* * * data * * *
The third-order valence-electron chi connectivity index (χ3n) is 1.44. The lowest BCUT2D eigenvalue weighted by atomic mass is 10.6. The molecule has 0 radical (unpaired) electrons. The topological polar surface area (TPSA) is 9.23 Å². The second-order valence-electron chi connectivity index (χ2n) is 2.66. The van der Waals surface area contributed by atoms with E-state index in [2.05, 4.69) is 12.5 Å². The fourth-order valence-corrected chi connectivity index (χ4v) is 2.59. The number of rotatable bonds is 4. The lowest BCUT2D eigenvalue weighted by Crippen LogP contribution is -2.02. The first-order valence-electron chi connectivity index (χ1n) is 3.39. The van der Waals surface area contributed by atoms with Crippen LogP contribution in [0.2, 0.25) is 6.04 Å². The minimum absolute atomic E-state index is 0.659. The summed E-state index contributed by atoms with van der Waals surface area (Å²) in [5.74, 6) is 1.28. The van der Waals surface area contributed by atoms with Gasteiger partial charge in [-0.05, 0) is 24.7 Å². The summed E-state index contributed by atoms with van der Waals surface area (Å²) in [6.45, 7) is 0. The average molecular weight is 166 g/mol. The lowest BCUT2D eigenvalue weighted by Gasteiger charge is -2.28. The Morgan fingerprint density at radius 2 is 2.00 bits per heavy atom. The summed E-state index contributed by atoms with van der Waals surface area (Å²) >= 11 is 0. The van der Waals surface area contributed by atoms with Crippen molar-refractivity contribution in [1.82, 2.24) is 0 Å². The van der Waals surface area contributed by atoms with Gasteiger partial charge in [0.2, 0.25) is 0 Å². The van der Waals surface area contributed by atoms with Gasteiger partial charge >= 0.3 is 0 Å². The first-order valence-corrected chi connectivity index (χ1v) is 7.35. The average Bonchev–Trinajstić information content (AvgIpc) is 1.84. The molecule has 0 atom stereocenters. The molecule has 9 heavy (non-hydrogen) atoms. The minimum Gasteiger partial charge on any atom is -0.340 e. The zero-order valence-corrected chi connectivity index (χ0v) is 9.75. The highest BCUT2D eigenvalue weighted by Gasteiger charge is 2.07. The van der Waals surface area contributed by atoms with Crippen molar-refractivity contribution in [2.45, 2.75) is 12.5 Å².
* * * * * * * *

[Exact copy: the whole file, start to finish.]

The third-order valence-electron chi connectivity index (χ3n) is 1.44. The lowest BCUT2D eigenvalue weighted by atomic mass is 10.6. The molecule has 0 radical (unpaired) electrons. The topological polar surface area (TPSA) is 9.23 Å². The second-order valence-electron chi connectivity index (χ2n) is 2.66. The van der Waals surface area contributed by atoms with E-state index in [2.05, 4.69) is 12.5 Å². The fourth-order valence-corrected chi connectivity index (χ4v) is 2.59. The number of rotatable bonds is 4. The lowest BCUT2D eigenvalue weighted by Crippen LogP contribution is -2.02. The first-order valence-electron chi connectivity index (χ1n) is 3.39. The van der Waals surface area contributed by atoms with Crippen LogP contribution in [0.2, 0.25) is 6.04 Å². The minimum absolute atomic E-state index is 0.659. The summed E-state index contributed by atoms with van der Waals surface area (Å²) in [5.74, 6) is 1.28. The van der Waals surface area contributed by atoms with Gasteiger partial charge in [-0.05, 0) is 24.7 Å². The summed E-state index contributed by atoms with van der Waals surface area (Å²) in [6.45, 7) is 0. The average molecular weight is 166 g/mol. The lowest BCUT2D eigenvalue weighted by Gasteiger charge is -2.28. The Morgan fingerprint density at radius 2 is 2.00 bits per heavy atom. The summed E-state index contributed by atoms with van der Waals surface area (Å²) >= 11 is 0. The van der Waals surface area contributed by atoms with Crippen molar-refractivity contribution in [1.82, 2.24) is 0 Å². The van der Waals surface area contributed by atoms with Gasteiger partial charge in [0.2, 0.25) is 0 Å². The van der Waals surface area contributed by atoms with Gasteiger partial charge >= 0.3 is 0 Å². The first-order valence-corrected chi connectivity index (χ1v) is 7.35. The average Bonchev–Trinajstić information content (AvgIpc) is 1.84. The molecule has 0 atom stereocenters. The molecule has 9 heavy (non-hydrogen) atoms. The minimum Gasteiger partial charge on any atom is -0.340 e. The zero-order valence-corrected chi connectivity index (χ0v) is 9.75. The highest BCUT2D eigenvalue weighted by Gasteiger charge is 2.07. The van der Waals surface area contributed by atoms with Crippen molar-refractivity contribution in [2.45, 2.75) is 12.5 Å².